The single-drug injection began at about 11:08 p.m. Cook blinked his eyes a few times, and his eyes soon got heavy. His chest was heaving for about two or three minutes as his eyes closed. Not too long after, two doctors examined him and nodded and Carl Humphrey, warden of the state prison in Jackson, who announced the time of death.
Corrections officials said Thursday evening that Cook had received visits from family earlier in the day and ate the last meal he had requested — steak, a baked potato, potato wedges, fried shrimp, lemon meringue pie and soda.
A jury sentenced Cook to death after he was convicted in the January 2, 1995 slayings at Lake Juliette. Cook wasn't charged until more than two years later. He confessed to his father, a Macon FBI agent who ended up testifying at his son's trial.
The Georgia Bureau of Investigation reached out to John Cook in December 1995 because they were interested in speaking to his son. When he called his then-22-year-old son to tell him the GBI wanted to talk to him, he had no idea the younger man was considered a suspect.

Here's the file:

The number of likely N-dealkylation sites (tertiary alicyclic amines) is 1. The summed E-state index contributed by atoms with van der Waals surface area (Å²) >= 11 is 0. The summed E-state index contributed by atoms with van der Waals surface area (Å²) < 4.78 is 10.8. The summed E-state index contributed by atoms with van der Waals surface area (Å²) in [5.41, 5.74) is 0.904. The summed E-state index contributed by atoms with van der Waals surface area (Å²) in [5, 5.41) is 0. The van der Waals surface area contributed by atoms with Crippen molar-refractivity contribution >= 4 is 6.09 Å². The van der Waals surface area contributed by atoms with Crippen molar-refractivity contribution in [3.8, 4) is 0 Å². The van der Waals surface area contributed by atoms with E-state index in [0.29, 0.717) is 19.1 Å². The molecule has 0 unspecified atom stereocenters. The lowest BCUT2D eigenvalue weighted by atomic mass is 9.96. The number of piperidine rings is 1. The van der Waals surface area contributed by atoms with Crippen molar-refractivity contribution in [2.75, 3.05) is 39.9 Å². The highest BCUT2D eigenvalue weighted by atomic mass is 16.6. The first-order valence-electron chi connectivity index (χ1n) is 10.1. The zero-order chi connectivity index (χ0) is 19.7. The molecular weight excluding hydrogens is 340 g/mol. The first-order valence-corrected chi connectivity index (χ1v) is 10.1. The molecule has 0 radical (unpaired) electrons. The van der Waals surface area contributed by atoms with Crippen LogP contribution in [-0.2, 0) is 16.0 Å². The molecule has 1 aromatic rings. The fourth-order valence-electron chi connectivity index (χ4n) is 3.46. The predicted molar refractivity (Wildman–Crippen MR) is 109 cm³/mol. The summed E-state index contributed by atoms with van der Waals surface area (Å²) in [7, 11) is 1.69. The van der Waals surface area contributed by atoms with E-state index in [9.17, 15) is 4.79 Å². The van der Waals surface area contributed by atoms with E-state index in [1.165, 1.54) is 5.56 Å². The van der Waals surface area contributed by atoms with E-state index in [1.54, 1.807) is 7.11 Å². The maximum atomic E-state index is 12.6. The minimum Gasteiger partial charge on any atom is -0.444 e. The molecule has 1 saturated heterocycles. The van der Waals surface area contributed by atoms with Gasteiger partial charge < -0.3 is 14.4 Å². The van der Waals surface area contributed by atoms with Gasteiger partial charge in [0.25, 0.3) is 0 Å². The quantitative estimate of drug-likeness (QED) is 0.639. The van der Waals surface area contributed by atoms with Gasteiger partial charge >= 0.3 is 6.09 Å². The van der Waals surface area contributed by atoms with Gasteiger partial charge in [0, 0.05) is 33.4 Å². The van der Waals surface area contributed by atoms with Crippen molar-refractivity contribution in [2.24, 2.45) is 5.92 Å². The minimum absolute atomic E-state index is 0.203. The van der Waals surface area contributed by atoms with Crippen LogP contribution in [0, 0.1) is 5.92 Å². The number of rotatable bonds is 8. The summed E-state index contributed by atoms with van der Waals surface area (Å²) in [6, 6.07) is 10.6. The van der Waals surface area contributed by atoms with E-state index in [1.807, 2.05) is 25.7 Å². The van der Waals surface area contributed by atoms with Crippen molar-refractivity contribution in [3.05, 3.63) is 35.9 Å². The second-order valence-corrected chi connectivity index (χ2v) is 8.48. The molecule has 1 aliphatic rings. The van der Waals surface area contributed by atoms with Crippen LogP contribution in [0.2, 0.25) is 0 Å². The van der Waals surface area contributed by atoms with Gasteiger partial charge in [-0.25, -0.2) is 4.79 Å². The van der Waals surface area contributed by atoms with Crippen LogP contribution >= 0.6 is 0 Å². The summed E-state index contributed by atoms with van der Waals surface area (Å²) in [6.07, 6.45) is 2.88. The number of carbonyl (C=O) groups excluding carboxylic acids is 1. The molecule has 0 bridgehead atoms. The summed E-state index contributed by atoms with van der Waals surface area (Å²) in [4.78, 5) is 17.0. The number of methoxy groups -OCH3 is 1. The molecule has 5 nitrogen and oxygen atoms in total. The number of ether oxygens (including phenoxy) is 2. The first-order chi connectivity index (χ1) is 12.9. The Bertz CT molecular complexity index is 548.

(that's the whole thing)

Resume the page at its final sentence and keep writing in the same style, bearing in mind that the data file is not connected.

"I said, 'Andy, the GBI is looking for you concerning the Lake Juliette homicide. Do you know anything about it?'" John Cook testified at his son's trial in March 1998. "He said, 'Daddy, I can't tell you. You're one of them. ... You're a cop.'"
Eventually, Andrew Cook told his father that he knew about the slayings, that he was there and that he knew who shot the couple, John Cook recalled.
"I just felt like the world was crashing in on me. But I felt maybe he was there and just saw what happened," he said. "I then asked, 'Did you shoot them?'